By Tim Murr
The debut album by Mortals from Brooklyn, NY is a black/thrash/sludge metal-enthusiast’s dream. Cursed To See The Future hits hard and never relents across six tracks, clocking in at around 50 minutes. With brutal, pummeling rhythms, throat-shredding vocals, and unimpeachable guitar and bass work, Cursed sets a high bar for a debut.
I don’t think it should be necessary in 2014 to make a big deal about Mortals being an all female power trio that rightly earns comparisons to High On Fire and Darkthrone, but there you go. These three women—Caryn Havlik (drums), Lesley Wolf (bass/vocals), and Elizabeth Cline (guitar)—create rhythmically exciting metal that stands shoulder to shoulder with any of their contemporaries. Track 5, “Series Of Decay,” backs up that assessment nicely.
After buying this album, it’s been pretty much all I’ve listened to, and before that I’d been listening to their Death Ritual EP and Night Terror Demo. I like Mortals quite a bit and highly recommend Cursed To See The Future. It’ll be exciting to watch this band continue to evolve; they’ll certainly be one of Relapse Records MVPs. If you can catch them on tour make sure you buy them each a quadruple espresso!
Does anyone remember what an album was? Do they still call a music “release” an album anymore? Well, back in 1980, when a band released an album, you bought an album, a piece of vinyl inside a paper sleeve slipped into a cardboard sleeve. I think I might have paid about $8 for this record when it came out in 1980. I was 15 years old. A bit of background may be in order.
To call Orenda Fink’s Blue Dream meditative isn’t at all a stretch. It’s an exploration of the meaning of love, death, and spirituality, all filtered through a dreamy, gauzy haze and sung in an incredibly intimate way. Listening to Blue Dream is like walking into someone else’s slumber: a place where you’re welcome, but it’s all a bit disorienting and dark and a little eerie. It’s a captivating record.
There was once a time when “Sir” Bob Geldof was known for something other than organizing huge benefit concerts to feed the hungry. In fact, there was once a time when he was the hungry one. Hungry to find meaning in the world, and to find his place in it. In 1979, Geldof and his band The Boomtown Rats released one of my favorite albums, but the fact that it contained what amounted to a novelty hit (“I Don’t Like Mondays”) consigned The Boomtown Rats to “one-hit wonder” status and left the rest of this masterpiece of angry pop criminally undiscovered. In fact, the album was extremely difficult to find on CD in North America until a 2005 release added some bonus tracks.
“Cause fancy disguises deceive no one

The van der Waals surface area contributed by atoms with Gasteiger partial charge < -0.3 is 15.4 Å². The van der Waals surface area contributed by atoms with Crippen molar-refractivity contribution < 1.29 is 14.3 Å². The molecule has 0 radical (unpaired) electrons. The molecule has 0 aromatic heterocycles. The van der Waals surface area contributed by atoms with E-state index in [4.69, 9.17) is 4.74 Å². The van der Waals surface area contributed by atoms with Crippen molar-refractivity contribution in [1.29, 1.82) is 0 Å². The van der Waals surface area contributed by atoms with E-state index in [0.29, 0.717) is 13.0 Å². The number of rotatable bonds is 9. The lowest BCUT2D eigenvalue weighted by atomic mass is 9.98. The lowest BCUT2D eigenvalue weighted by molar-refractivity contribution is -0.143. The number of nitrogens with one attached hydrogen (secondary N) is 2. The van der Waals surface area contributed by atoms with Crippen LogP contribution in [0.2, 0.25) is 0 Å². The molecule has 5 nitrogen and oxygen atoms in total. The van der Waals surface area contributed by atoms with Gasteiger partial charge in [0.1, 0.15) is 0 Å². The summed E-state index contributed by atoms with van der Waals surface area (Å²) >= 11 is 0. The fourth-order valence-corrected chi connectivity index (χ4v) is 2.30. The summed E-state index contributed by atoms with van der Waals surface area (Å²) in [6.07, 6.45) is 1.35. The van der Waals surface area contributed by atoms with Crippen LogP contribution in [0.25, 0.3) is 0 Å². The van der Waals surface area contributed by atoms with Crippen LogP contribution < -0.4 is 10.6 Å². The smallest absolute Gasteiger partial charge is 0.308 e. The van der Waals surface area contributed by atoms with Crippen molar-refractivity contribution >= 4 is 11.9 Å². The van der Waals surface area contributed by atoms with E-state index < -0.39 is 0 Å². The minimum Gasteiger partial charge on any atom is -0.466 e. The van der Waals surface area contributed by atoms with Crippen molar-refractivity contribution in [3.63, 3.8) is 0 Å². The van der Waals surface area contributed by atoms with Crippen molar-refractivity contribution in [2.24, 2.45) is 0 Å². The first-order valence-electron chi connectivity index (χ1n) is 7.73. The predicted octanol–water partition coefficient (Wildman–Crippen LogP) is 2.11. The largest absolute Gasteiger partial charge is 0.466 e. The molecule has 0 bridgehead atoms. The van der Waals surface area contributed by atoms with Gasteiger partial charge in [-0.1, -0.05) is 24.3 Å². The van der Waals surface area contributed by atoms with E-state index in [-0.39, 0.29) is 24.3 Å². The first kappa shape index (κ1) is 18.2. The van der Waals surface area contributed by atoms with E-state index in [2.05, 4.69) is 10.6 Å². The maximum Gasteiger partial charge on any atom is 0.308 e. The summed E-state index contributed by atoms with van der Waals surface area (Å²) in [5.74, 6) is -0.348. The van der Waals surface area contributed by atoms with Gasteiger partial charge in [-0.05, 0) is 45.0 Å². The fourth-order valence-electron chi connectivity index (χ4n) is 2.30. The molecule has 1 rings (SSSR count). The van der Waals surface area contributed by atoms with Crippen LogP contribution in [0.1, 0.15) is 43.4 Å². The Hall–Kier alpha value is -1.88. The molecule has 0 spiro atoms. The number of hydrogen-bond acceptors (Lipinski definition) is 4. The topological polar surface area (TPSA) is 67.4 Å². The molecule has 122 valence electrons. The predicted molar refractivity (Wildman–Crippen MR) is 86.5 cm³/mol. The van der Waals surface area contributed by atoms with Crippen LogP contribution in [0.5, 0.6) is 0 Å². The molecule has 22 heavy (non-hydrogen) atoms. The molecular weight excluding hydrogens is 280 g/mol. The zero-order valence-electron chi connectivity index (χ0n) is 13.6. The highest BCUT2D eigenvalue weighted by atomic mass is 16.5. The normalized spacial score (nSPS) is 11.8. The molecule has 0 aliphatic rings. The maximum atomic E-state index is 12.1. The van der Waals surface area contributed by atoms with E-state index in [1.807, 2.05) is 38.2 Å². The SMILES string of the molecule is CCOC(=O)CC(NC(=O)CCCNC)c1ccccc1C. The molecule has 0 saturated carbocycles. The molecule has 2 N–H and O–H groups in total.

Recently I’ve realized that I’d prefer to watch a movie that doesn’t arrive at any sort of definite conclusion. I’d rather sit during the credits wondering what exactly it was I saw and trying desperately to figure it out for the next few days, and if it takes me that long to decide if I actually liked the movie or not, even better. The same goes for music. Hearing so many of the same types of bands over and over again, from disposable, EDM-influenced Top 40 pop to the kind of beardy and/or tremulous music found in commercials for Apple products, it’s become increasingly difficult to find something that has genuine staying power.
And that’s where Lower comes in. Rarely does a band subvert, confound, and exceed expectations as much as this. I can honestly say that I’ve never heard anything like Lower. For the last few weeks, I’ve vacillated between whether I loved or hated them. Such an extreme reaction can only signify one thing: Lower is doing something genuinely unorthodox and you need to hear them for yourselves to figure out upon which part of the spectrum you reside.
Made In America is a small documentary made by Ron Howard about a very diverse concert put together by Jay-Z. Pearl Jam, RUN DMC, Skrillex, and many more deliver a wonderful concert but a subpar documentary.
There comes a moment in every parent’s life where you realize that your kid is officially cooler than you. It’s a humbling moment. They spend so much time as younglings, looking up to you, enjoying all the music and movies that you like, because it’s all they know. And they want to be you when they grow up, because they can’t imagine anything greater.
This is the South, damn it, and we are nothing if not polite. When attempting to obtain female companionship, we may leer at a girl from a distance for a while, but really, that’s the same thing women do while shoe shopping. Look at the shoes, imagine what the shoes would look like on, think about taking them out for a night, and then return them to the store the next day because they just don’t fit.
Is that wrong?
Billy Joe Shaver is quite a character. His songs have become classics (“I’m Just An Old Chunk Of Coal,” “Ain’t No God In Mexico”); he was the spiritual advisor to Texas gubernatorial candidate Kinky Friedman (who is himself a character); he’s acted in The Apostle; and he even sings the theme for Adult Swim’s The Squidbillies. He’s kicked against the country music establishment, recording what is regarded as the first “outlaw” country album, and he shows no signs of giving up his prickliness just yet.